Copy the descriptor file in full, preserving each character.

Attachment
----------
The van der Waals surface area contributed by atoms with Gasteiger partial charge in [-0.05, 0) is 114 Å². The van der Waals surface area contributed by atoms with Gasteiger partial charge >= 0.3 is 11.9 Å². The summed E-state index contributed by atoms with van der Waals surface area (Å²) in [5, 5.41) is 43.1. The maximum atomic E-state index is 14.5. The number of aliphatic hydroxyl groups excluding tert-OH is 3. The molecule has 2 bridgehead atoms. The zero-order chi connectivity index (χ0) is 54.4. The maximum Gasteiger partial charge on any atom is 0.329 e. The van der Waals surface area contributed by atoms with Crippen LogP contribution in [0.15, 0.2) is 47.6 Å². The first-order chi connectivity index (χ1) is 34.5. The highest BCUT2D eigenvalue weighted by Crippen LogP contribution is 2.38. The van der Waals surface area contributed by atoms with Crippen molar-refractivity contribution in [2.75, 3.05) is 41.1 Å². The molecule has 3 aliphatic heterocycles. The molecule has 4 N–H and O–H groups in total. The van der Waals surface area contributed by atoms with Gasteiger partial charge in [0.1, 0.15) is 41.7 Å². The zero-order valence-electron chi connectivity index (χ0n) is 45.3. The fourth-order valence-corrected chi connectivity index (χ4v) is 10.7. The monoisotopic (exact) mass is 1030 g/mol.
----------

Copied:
The van der Waals surface area contributed by atoms with Gasteiger partial charge in [-0.05, 0) is 114 Å². The van der Waals surface area contributed by atoms with Gasteiger partial charge >= 0.3 is 11.9 Å². The summed E-state index contributed by atoms with van der Waals surface area (Å²) in [5, 5.41) is 43.1. The maximum atomic E-state index is 14.5. The number of aliphatic hydroxyl groups excluding tert-OH is 3. The molecule has 2 bridgehead atoms. The zero-order chi connectivity index (χ0) is 54.4. The maximum Gasteiger partial charge on any atom is 0.329 e. The van der Waals surface area contributed by atoms with Crippen LogP contribution in [0.15, 0.2) is 47.6 Å². The first-order chi connectivity index (χ1) is 34.5. The highest BCUT2D eigenvalue weighted by Crippen LogP contribution is 2.38. The van der Waals surface area contributed by atoms with Crippen molar-refractivity contribution in [2.75, 3.05) is 41.1 Å². The molecule has 3 aliphatic heterocycles. The molecule has 4 N–H and O–H groups in total. The van der Waals surface area contributed by atoms with Gasteiger partial charge in [0.1, 0.15) is 41.7 Å². The zero-order valence-electron chi connectivity index (χ0n) is 45.3. The fourth-order valence-corrected chi connectivity index (χ4v) is 10.7. The monoisotopic (exact) mass is 1030 g/mol.